[EM] Real IRV Election, Disputable Result

James Gilmour jgilmour at globalnet.co.uk
Tue Mar 14 11:26:53 PST 2006

> Dave Ketchum Sent: Tuesday, March 14, 2006 5:48 PM
> With IRV, tie-rank votes need to either be prohibited or the exact way of 
> accounting for them defined (counting them with each tied candidate 
> holding the same rank encourages taking advantage of such 
> voting).

In fact, "tie-rank votes" make no sense in IRV if you recognise the origins of IRV and the purpose of the preferences in
IRV.  The idea of "tie-rank votes" in IRV has been brought in by those whose approach is based in social choice theory.

IRV is an "instant" recording of what the voter would do in a sequence of exhaustive ballots (exhaustive run-off) where
only one candidate is excluded at each round (ie "exhaustive" as opposed to "top-two run-off").  There is no possibility
of casting a "tie-rank vote" in an exhaustive ballot, so from this perspective, "tie-ranking" has no place in IRV.

The second and lower preferences marked in IRV are contingency choices.  Your second preference comes into play ONLY in
the event that your first choice has been excluded.  So from this perspective also, "tie-rank votes" do not fit with the
purpose of IRV.

Of course, you can modify IRV to allow "tie-rank votes", but then it is no longer "IRV", but a different voting system.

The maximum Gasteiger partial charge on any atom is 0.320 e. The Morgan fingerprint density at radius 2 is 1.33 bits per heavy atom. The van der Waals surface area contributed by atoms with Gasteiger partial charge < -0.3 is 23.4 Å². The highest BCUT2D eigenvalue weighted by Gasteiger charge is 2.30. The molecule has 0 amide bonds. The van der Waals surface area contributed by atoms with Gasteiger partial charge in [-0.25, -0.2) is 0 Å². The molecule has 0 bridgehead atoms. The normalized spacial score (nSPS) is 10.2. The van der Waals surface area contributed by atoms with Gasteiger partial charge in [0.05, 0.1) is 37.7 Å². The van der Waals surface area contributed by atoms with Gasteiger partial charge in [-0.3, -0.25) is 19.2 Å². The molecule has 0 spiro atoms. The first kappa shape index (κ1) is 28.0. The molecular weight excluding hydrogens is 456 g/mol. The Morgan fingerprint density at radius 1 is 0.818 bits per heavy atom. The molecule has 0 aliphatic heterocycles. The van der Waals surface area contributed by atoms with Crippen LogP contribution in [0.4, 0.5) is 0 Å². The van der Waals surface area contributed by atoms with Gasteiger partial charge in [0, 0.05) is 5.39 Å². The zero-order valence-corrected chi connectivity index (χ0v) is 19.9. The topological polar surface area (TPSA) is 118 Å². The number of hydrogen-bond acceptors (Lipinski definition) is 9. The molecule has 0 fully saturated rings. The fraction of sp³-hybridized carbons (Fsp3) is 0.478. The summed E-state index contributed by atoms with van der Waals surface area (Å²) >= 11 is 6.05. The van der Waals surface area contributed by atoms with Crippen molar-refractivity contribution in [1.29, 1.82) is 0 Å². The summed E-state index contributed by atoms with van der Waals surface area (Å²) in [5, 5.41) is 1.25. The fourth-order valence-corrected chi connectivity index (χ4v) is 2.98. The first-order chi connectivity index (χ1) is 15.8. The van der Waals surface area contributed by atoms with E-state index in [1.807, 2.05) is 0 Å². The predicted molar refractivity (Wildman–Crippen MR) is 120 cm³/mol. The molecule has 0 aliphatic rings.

I suspect that if you want a voting system more in tune with the social choice approach (the reason for introducing
"tie-rank votes"), it would be better to start with something other than IRV because IRV comes from a different stable.

>  With Condorcet, tie-rank should be normal, for voters can like it 
> and it gives no special advantage to users with the round-robin counting used.

Tie-ranking certainly fits better with Condorcet, and as you say, it will not affect the result because it is the
equivalent of the voter saying "count me out for this round" when the head-to-head is between two candidates that voter
ranks equally and so makes no call.  You would, however, have to be sure that "tie-rank votes" also had no effect on the
various methods that have been suggested for breaking Condorcet cycles when they occur.

> BTW - IRV claims to getting a majority winner need understanding.  Try 
> voters who do not rank every candidate and could vote 25A  30B  35C.  IRV 
> will discard the 25A and declare C the winner among the 65 votes still 
> being counted.  Agreed C properly wins, but total votes were 90.

This is a very important point.  Some promoters of IRV don't make this clear and some critics of IRV misuse this
information.  There is nothing to hide here, nor is it a cause for criticism.  If IRV is seen for what it really is, an
"instant" recording of a sequence of fully exhaustive ballots, the difference between the initial 90 votes and the final
65 votes in the example above is nothing more than those voters who said (for what every reason) "count me out  -  I
have no further preference to express  - I am content to leave the decision to those who do have preferences relating to
the continuing candidates".  Just as in an exhaustive ballot, the eventual winner is the candidate who has a majority of
the votes cast AT THAT STAGE.  If large numbers of voters away at home for the later rounds of the exhaustive ballot,
that is their choice.  They could have participated, but didn't.  So in IRV, the voters can mark many preferences or
very few  -  that's their choice.  Of course, the result sheet should always make clear the total numbers of votes cast
and the complete pattern of transfers at every stage.

James Gilmour

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